I've lucked out. If I ever can't think of something to post about I can now just go here to Noam Chomsky's new blog, take any post of his and pick apart the inaccuracies and inconsistencies (Hat tip: Drezner). For those who don't know, Chomsky is a linguist and MIT professor, legendary for anti-Americanism and hard-core leftism. Everything he says sounds good and true until you start checking up on it and find he's lying.
So even though I have plenty to post about (I'm working on my power measurements gathering data) I'm going to go ahead and fisk Chomsky's first real post, titled Bush's Economics (link currently not working).
Whether Bush believes, or even understands, the economic policies of his administration I have no idea, and it really doesn't matter much. What's important are the policies, not whether Bush understands what his handlers instruct him to say.
Ok, so he pulls out the tired old line about Bush being a moron with his advisers pulling the strings. False. While it seems that Bush disdains the minutae of policy he exerts clear control over the basic direction. Strike one.
The current policies are an extreme version of what has been going on since the late Carter years. According to Congressional Budget office economists, real income of the bottom 90% of taxpayers fell by 7% from the mid-1970s through the Clinton boomlet (largely a bubble), while the income of the top .01% rose 600%. And mobility sharply declined as well. Bush's policies are much more extreme, but one should have no illusions about what preceded. Robert Pollin's recent Contours of Descent is one of several excellent and quite readable studies carrying the matter through the Clinton years.
I appreciate how Chomsky helpfully tells us exactly what policies he disagrees with (Sarcasm Alert). Even worse, he fails to provide links to the sources of his data. That's a key strength of blogging; your readers can check up on you and make sure you're telling the truth. Of course, Chomsky would rather you accept everything he says as Gospel truth. To refute his points, in a 30-second search of Drezner's site, I found this post from about a year ago, which makes some key points. First, real wages increased for everyone over the period Chomsky highlight. Second, income mobility did NOT sharply decline. Third, "Americans don't begrudge the rich getting richer." Strike two.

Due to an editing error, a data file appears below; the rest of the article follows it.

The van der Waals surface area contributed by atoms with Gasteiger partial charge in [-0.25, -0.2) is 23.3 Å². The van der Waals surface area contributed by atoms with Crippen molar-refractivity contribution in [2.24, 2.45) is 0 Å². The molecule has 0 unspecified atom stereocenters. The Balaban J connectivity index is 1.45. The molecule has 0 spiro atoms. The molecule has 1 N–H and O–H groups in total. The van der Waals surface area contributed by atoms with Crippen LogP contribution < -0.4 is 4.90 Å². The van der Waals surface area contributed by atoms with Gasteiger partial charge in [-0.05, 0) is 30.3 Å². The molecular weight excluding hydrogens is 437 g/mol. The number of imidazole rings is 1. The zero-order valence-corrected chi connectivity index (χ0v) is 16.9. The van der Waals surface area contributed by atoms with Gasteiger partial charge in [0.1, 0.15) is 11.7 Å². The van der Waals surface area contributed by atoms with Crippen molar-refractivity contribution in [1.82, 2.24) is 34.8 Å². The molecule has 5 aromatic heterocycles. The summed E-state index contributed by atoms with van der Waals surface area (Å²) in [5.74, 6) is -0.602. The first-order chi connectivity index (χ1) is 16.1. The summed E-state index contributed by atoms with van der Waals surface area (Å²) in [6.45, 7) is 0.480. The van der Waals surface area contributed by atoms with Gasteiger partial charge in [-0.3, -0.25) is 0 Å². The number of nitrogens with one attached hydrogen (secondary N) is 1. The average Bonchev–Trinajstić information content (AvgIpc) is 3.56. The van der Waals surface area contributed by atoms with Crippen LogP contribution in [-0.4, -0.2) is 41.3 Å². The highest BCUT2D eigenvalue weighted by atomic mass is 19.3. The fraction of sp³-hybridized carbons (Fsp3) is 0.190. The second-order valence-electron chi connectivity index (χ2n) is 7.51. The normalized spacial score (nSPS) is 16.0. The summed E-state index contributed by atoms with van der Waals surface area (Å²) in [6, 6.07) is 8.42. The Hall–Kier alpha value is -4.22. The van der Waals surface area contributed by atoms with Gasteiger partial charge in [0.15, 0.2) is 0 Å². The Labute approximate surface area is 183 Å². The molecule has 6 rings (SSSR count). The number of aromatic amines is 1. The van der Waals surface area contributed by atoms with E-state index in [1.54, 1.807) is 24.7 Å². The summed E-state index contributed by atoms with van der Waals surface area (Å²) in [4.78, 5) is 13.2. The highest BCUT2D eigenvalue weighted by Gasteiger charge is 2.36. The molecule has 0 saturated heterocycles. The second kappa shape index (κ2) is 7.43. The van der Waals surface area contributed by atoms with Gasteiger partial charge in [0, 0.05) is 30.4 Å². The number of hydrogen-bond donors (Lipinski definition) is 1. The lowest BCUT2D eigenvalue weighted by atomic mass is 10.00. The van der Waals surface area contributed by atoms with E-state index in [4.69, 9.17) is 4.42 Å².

Whether the economy can survive with such radical inequality, not to speak of the huge and growing double deficit, no one knows. But it's surely a success for the planners and the very narrow interests of wealth and power they represent. And planning is not for the longer term, part of the lunacy of semi-market systems.
As mentioned above, there is no danger of political collapse due to income inequality. There is no enslaved proletariat to rise up in anger over income equality a la Marx. And what the heck is a "double deficit"? As for the lack of long-term planning in a market economy, it is at least partially made up for by the responsiveness of markets. Planned economies, like the Soviet Union, have been shown to be complete disasters. So whose policies have been proven to be a failure? Strike three and Chomsky quits while he's behind.
These things write themselves, it really makes my job easy. I now have a good back-up plan. Thanks Chomsky.